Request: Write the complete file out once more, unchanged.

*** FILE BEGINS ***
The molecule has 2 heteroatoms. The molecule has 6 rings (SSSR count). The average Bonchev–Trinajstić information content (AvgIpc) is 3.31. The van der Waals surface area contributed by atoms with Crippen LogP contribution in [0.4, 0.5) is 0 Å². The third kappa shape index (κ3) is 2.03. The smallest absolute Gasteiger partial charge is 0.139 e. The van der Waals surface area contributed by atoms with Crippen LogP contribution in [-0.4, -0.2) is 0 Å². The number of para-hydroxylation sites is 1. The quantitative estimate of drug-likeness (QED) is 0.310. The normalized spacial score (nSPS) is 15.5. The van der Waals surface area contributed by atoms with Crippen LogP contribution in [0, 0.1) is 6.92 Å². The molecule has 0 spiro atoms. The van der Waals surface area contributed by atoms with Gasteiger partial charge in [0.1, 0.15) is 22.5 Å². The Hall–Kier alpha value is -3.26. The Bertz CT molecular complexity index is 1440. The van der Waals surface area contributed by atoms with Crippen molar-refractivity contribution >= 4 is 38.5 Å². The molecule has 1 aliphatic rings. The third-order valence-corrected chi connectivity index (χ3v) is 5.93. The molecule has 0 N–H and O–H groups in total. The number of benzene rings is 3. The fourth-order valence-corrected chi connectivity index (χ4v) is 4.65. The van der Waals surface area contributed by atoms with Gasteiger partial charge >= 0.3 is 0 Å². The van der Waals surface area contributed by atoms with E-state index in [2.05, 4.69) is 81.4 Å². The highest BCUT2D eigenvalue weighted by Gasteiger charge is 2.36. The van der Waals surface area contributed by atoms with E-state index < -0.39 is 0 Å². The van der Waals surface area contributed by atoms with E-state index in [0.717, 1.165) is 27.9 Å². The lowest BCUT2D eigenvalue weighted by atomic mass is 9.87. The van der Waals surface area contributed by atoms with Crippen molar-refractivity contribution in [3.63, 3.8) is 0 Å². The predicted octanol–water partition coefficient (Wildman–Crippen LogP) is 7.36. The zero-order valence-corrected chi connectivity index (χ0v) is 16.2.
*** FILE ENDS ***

The molecule has 2 heteroatoms. The molecule has 6 rings (SSSR count). The average Bonchev–Trinajstić information content (AvgIpc) is 3.31. The van der Waals surface area contributed by atoms with Crippen LogP contribution in [0.4, 0.5) is 0 Å². The third kappa shape index (κ3) is 2.03. The smallest absolute Gasteiger partial charge is 0.139 e. The van der Waals surface area contributed by atoms with Crippen LogP contribution in [-0.4, -0.2) is 0 Å². The number of para-hydroxylation sites is 1. The quantitative estimate of drug-likeness (QED) is 0.310. The normalized spacial score (nSPS) is 15.5. The van der Waals surface area contributed by atoms with Crippen LogP contribution in [0, 0.1) is 6.92 Å². The molecule has 0 spiro atoms. The van der Waals surface area contributed by atoms with Gasteiger partial charge in [0.1, 0.15) is 22.5 Å². The Hall–Kier alpha value is -3.26. The Bertz CT molecular complexity index is 1440. The van der Waals surface area contributed by atoms with Crippen molar-refractivity contribution >= 4 is 38.5 Å². The molecule has 1 aliphatic rings. The third-order valence-corrected chi connectivity index (χ3v) is 5.93. The molecule has 0 N–H and O–H groups in total. The number of benzene rings is 3. The fourth-order valence-corrected chi connectivity index (χ4v) is 4.65. The van der Waals surface area contributed by atoms with Gasteiger partial charge >= 0.3 is 0 Å². The van der Waals surface area contributed by atoms with E-state index in [2.05, 4.69) is 81.4 Å². The highest BCUT2D eigenvalue weighted by Gasteiger charge is 2.36. The van der Waals surface area contributed by atoms with E-state index < -0.39 is 0 Å². The van der Waals surface area contributed by atoms with E-state index in [0.717, 1.165) is 27.9 Å². The lowest BCUT2D eigenvalue weighted by atomic mass is 9.87. The van der Waals surface area contributed by atoms with Crippen molar-refractivity contribution in [3.63, 3.8) is 0 Å². The predicted octanol–water partition coefficient (Wildman–Crippen LogP) is 7.36. The zero-order valence-corrected chi connectivity index (χ0v) is 16.2.